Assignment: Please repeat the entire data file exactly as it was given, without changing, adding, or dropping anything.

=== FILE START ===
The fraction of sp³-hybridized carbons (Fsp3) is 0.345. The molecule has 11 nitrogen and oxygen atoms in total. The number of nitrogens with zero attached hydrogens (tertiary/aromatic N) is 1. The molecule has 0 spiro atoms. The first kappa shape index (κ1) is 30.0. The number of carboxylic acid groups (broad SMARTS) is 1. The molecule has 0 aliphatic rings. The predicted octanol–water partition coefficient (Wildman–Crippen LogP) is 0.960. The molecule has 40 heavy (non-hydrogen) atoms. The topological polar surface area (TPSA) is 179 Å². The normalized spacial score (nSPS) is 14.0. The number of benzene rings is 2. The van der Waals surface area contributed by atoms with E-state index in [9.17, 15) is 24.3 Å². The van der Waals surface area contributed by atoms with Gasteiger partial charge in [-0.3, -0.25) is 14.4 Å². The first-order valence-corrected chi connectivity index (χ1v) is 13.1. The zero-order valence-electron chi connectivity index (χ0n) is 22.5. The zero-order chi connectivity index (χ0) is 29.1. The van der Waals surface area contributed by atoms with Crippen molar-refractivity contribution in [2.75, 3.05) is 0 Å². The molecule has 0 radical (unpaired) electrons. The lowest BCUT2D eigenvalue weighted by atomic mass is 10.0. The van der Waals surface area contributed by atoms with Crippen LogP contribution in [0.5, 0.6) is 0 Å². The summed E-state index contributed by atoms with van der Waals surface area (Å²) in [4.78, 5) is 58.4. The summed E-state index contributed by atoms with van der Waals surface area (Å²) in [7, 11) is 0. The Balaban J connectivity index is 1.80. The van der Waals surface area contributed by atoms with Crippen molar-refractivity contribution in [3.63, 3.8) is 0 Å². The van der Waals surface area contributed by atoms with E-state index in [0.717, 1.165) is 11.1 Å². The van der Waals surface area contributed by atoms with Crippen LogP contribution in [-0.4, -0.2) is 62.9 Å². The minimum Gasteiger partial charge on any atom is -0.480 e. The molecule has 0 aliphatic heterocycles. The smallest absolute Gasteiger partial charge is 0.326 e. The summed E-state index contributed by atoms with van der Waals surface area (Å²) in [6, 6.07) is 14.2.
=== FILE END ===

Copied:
The fraction of sp³-hybridized carbons (Fsp3) is 0.345. The molecule has 11 nitrogen and oxygen atoms in total. The number of nitrogens with zero attached hydrogens (tertiary/aromatic N) is 1. The molecule has 0 spiro atoms. The first kappa shape index (κ1) is 30.0. The number of carboxylic acid groups (broad SMARTS) is 1. The molecule has 0 aliphatic rings. The predicted octanol–water partition coefficient (Wildman–Crippen LogP) is 0.960. The molecule has 40 heavy (non-hydrogen) atoms. The topological polar surface area (TPSA) is 179 Å². The normalized spacial score (nSPS) is 14.0. The number of benzene rings is 2. The van der Waals surface area contributed by atoms with E-state index in [9.17, 15) is 24.3 Å². The van der Waals surface area contributed by atoms with Gasteiger partial charge in [-0.3, -0.25) is 14.4 Å². The first-order valence-corrected chi connectivity index (χ1v) is 13.1. The zero-order valence-electron chi connectivity index (χ0n) is 22.5. The zero-order chi connectivity index (χ0) is 29.1. The van der Waals surface area contributed by atoms with Crippen molar-refractivity contribution in [2.75, 3.05) is 0 Å². The molecule has 0 radical (unpaired) electrons. The lowest BCUT2D eigenvalue weighted by atomic mass is 10.0. The van der Waals surface area contributed by atoms with Crippen LogP contribution in [0.5, 0.6) is 0 Å². The summed E-state index contributed by atoms with van der Waals surface area (Å²) in [4.78, 5) is 58.4. The summed E-state index contributed by atoms with van der Waals surface area (Å²) in [7, 11) is 0. The Balaban J connectivity index is 1.80. The van der Waals surface area contributed by atoms with Crippen molar-refractivity contribution in [3.63, 3.8) is 0 Å². The van der Waals surface area contributed by atoms with E-state index in [0.717, 1.165) is 11.1 Å². The van der Waals surface area contributed by atoms with Crippen LogP contribution in [-0.4, -0.2) is 62.9 Å². The minimum Gasteiger partial charge on any atom is -0.480 e. The molecule has 0 aliphatic heterocycles. The smallest absolute Gasteiger partial charge is 0.326 e. The summed E-state index contributed by atoms with van der Waals surface area (Å²) in [6, 6.07) is 14.2.